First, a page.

Roxim Group, a property development and management company in Montpellier, France, planned a fitness center in the growing hub of local activity, Port Marianne. The company envisaged elements that would “turn it into an essential part of city life, just like the Roman baths where people went for reasons of personal hygiene, body care, exercise, meeting friends, eating or even talking business,” according to the Roxim website. The architecture had to demand attention, so Roxim Group asked Philippe Starck, a well-known furniture, product and industrial designer, to step into the world of architecture.
The result, Le Nuage, is “the first inflatable building in France,” according to Starck, who designed the building façade using inflated semi-transparent bubbles of ETFE membrane.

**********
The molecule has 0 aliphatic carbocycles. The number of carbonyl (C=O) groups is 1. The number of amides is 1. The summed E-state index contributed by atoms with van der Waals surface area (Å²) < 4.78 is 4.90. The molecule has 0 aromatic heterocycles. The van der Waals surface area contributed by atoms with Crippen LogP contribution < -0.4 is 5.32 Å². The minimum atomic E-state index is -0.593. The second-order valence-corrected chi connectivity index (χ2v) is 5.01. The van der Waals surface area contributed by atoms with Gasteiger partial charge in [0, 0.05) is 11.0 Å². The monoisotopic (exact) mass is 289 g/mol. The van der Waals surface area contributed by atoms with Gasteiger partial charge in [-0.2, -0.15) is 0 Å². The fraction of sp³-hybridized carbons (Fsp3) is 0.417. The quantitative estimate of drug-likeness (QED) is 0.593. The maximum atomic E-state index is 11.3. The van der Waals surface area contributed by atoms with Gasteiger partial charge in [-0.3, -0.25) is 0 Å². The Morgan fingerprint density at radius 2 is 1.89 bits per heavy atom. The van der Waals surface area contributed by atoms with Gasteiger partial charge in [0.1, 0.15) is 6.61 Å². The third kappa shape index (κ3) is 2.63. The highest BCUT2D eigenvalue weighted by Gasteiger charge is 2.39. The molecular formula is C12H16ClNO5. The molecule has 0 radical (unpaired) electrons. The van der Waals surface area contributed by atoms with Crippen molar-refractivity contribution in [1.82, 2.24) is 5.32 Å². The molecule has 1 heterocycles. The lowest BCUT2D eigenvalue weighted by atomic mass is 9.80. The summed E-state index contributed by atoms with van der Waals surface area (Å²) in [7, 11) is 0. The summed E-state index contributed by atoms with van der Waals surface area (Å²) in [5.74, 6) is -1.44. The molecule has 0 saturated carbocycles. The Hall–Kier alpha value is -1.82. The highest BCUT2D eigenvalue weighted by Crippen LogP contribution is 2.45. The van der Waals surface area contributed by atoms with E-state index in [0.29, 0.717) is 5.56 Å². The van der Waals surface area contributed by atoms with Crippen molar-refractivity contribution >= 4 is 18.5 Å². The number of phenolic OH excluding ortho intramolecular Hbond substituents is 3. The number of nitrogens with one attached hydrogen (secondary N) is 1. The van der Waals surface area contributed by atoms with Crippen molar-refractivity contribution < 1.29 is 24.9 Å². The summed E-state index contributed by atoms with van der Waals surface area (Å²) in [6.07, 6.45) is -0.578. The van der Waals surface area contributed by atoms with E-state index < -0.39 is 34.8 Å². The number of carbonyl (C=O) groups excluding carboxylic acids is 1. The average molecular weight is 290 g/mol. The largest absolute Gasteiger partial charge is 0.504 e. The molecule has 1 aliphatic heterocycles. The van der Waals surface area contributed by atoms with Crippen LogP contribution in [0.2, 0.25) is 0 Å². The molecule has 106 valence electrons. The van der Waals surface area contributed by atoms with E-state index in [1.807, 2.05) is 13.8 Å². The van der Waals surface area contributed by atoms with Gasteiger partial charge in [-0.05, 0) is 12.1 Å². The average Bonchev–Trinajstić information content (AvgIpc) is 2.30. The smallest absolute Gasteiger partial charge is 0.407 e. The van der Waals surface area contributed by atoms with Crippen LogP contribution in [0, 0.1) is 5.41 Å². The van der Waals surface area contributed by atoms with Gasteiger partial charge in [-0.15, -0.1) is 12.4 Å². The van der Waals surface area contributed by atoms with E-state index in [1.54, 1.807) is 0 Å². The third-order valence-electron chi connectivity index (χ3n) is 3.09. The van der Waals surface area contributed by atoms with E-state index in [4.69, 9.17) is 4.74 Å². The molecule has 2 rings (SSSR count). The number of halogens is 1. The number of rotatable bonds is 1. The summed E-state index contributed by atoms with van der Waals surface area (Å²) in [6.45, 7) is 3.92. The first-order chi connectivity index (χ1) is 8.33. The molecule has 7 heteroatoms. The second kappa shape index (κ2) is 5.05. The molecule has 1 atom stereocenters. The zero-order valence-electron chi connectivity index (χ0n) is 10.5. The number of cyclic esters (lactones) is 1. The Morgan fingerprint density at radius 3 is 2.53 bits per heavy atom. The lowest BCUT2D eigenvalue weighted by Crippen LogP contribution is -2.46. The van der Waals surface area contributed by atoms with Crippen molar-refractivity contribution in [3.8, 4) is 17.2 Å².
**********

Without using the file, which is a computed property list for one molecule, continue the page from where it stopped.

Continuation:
Starck sees each of the floors (ground floor, mezzanine and three upper levels) as a village, where many activities take place and casual interactions are ongoing. The membrane ‘clouds’ consist of more than 32,000 square feet of dimpled ETFE attached to a framework on Le Nuage’s exterior and inflated with hot air to 700 bars of pressure. The material surface allows people to see activity inside the fitness center, and users to see activity outdoors. Opaque metal boxes that facilitate airflow punctuate the inflated membrane like buttons on a pillow. The unique exterior, lighted from within at night, adds color and interest to the landscape.